The coronavirus will cost Asia Pacific’s airlines nearly $28 billion this year, according to Iata estimates.
Iata predicts passenger numbers in the region will fall 13% as a result of the virus. The outbreak means a predicted 4.8% growth in the number of passengers will be reversed.
Iata added: “In this scenario, that would translate into a $27.8 billion revenue loss in 2020 for carriers in the Asia Pacific region – the bulk of which would be borne by carriers registered in China, with $12.8 billion lost in the China domestic market alone.”
The outbreak led Cathay Pacific to axe 40% of its capacity during February and March, while Air France/KLM estimates coronavirus cost it €150-200 million from February to April.
Air France/KLM said the effects would be partly offset by a €300 million drop in fuel costs this year. Qantas Group put the cost so far at £50-75 million.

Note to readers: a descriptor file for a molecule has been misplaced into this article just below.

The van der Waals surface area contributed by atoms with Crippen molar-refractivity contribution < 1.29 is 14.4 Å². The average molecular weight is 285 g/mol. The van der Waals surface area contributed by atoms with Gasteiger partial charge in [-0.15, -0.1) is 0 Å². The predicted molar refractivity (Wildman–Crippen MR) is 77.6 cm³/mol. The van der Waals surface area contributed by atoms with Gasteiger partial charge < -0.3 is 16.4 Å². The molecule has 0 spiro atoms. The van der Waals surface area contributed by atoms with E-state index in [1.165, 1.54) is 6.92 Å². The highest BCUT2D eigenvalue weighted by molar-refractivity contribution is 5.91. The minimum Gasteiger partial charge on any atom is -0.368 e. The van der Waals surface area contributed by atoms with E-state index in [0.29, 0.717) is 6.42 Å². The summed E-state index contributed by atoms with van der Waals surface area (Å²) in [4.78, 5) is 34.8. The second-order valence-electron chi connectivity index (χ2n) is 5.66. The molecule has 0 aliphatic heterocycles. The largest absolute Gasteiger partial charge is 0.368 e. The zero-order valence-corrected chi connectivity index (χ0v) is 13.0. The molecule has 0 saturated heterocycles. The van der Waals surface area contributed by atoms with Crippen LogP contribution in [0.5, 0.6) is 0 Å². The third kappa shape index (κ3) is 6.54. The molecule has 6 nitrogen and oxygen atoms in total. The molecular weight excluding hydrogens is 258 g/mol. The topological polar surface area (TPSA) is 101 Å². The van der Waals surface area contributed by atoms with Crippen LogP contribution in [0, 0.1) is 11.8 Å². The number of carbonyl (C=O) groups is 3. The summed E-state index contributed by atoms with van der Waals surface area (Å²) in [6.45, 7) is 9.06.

Iata director general Alexandre de Juniac said: “This will be a very tough year for airlines. Airlines are making difficult decisions to cut capacity and in some cases routes.”
He added lower fuel costs would help offset some of the lost revenue.
Carriers based outside Asia Pacific are forecast to take a $1.5 billion hit, “assuming the loss of demand is limited to markets linked to China”.
In all, global demand is reported to be down 4.7%. Iata said the virus was set to wipe out global passenger growth this year:
“In December, Iata forecast global growth of 4.1%, so this loss would more than eliminate expected growth this year, resulting in a 0.6% global contraction in passenger demand for 2020.”
Iata bases its estimates on the impact being similar to that of the Sars outbreak in 2003, when demand fell 5.1%:
“That was characterised by a sharp decline followed by an equally quick recovery,” it added.